I was trying to get a feel of the expansive space, on just a small panel painting. It's capturing a moment, the time of day(late morning), and the shadows-it's just a sketch, but I was trying to make it heart felt.
  There is so much history, centuries of history, in that place. Just trying to remain humble, enjoying and paying homage to the moment. And the place.

Is it possible to hear history?

The piazza becomes a studio. Tranquility for just a few moments.

"Il Campo"  12 April, 2012

  The short video below gives a small sense of the sounds, activity and energy of the daily dance of this piazza.
All going on while I sit, absorb and distill some 40 years of painting into a moment. It's just me, my style.

Saturday, April 7, 2012

Out In The Field/All The Stuff

 The weather changed a little in the last couple of days. Rain, and even thunder and lightening. I did get out to paint right before the clouds moved in. We drove over to an area I'd painted around last year-one of our favorite little spots. 
  I made a gentle, easy going, small painting.... because it doesn't matter if the painting is small or large, it's all the process of painting. It's a love/hate relationship, but it needs to be done. It's the process, and I guess, mostly, I love it. The setting up, and all the stuff.

Set up along the side of a one lane road, out in the fields. 
Just true Umbrian 3D.
  Below are a couple of short videos from this site, near Villastrada. I hope you can get some idea of the  incredible landscape, and even the sense of light here. This day, it was starting to cloud over, but still really good.

  After this spot, we drove over to Sanfatucchio, another favorite area. While we were driving down a "white road", Janelle and I were both were amazed to see a really big hawk flying right along the car with us...seemed the hawk was telling me this was the place to stop and paint, so I did.
  It was quiet and free, and the view had an ancient one lane bridge, that somehow seemed symbolic. Was it from the present to the future? Life in Umbria? One can only hope. 

The road to the future?

  Again, a couple of short videos, Janelle takes these while I'm painting. These are both at the Sanfatucchio painting site. The the blog and gives her a way to be involved in what I'm doing, as well as a way to do her own creative thing. I'm trying to get used to it.


  A final word here.... it's all about the pleasure in the "doing" of the painting, and it's always the search for the sublime.

Sunday, April 1, 2012

Painting On Isola Maggiore

  It was a really warm Saturday, and I had been wanting to check out the islands in Lago Trasimeno. We knew the boats would be running on a Saturday, so we headed to Castiglione del Lago to hop a boat to Isola Maggiore. I read that this was the island that St. Francis once meditated for 40 days and nights, as a resemblance of Christ. For me, it gave it a touch of magic, as well as history.  I wasn't prepared for the serene beauty of the place.
  We had a fine lunch, lakeside, and then walked a ways to set up for painting.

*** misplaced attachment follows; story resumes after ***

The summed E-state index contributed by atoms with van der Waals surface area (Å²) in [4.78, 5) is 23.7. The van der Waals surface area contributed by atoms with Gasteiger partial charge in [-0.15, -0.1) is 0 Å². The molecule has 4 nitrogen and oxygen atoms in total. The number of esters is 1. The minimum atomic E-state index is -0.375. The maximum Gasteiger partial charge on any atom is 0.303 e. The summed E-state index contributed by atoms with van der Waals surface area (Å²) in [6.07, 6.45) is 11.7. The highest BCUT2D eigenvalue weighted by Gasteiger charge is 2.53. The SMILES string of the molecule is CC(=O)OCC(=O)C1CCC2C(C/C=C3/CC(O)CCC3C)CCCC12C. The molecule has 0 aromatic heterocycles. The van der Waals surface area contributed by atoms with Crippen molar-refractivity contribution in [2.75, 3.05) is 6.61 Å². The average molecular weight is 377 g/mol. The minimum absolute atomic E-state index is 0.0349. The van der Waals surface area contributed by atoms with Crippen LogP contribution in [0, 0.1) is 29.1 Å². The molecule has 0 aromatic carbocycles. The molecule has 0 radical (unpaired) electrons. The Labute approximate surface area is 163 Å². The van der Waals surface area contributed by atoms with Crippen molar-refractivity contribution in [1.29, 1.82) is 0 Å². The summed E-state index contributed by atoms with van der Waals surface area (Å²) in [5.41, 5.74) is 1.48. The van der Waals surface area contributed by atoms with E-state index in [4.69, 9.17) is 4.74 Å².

I'm still feeling like I'm just getting started.... like I'm still warming up. I have to sneak up on the creative process.
  The spot I chose was all about the light on the street, and the contrast of the stone and the organic trees and shadows.

Finding a shady spot was important. It was a hot day

  Families walked by as I was painting, on the way to the castle above me. It was fun to show the children, who were so curious... and didn't speak English. No English spoken, except by me. But they got it.

It felt good to be painting plein air again.

One artist translating a scene.

"Is it done",  I ask myself. That's always the important question.
  The finished piece is 6 by 8 inches, oil on board. Trying to be fresh, and in the moment. I hope it works. I consider it done. It's a good piece.

First painting done on Isola Maggiore.

  Looking down the street after finishing the first painting, it's inspiring and I feel so lucky to be here, doing this. The history of this place is an artists dream.

Looking down the street I'd just painted.

  I decide to paint a second piece, because we have plenty of time before the last boat returns to the mainland. I don't need to go far, I just turn around and paint the scene behind me. It's an old stone footpath leading up the hill towards the church way above us.
 I notice a garden gate, it's unusual in shape and color. It caught my eye. I set painting one aside, and get set back up for another go.
Getting ready to start another piece. It's amazing how much stuff I need to haul around.
But that's my job.

  As I start, Janelle comes back from her wanderings and decides to make a video or two... but a quick shot first to capture the first brush strokes of the path painting.

The beauty of the sketch.


    All and all, a good day painting. On an island, in the middle of a lake in the middle of Umbria, smack in the middle of Italy. 

All over surface interest, and color. The contrast is the metal gate, on the right.. it's contrast with organic surroundings.
It reminds me of an ancient Italian Crest... or the shape of a helmet....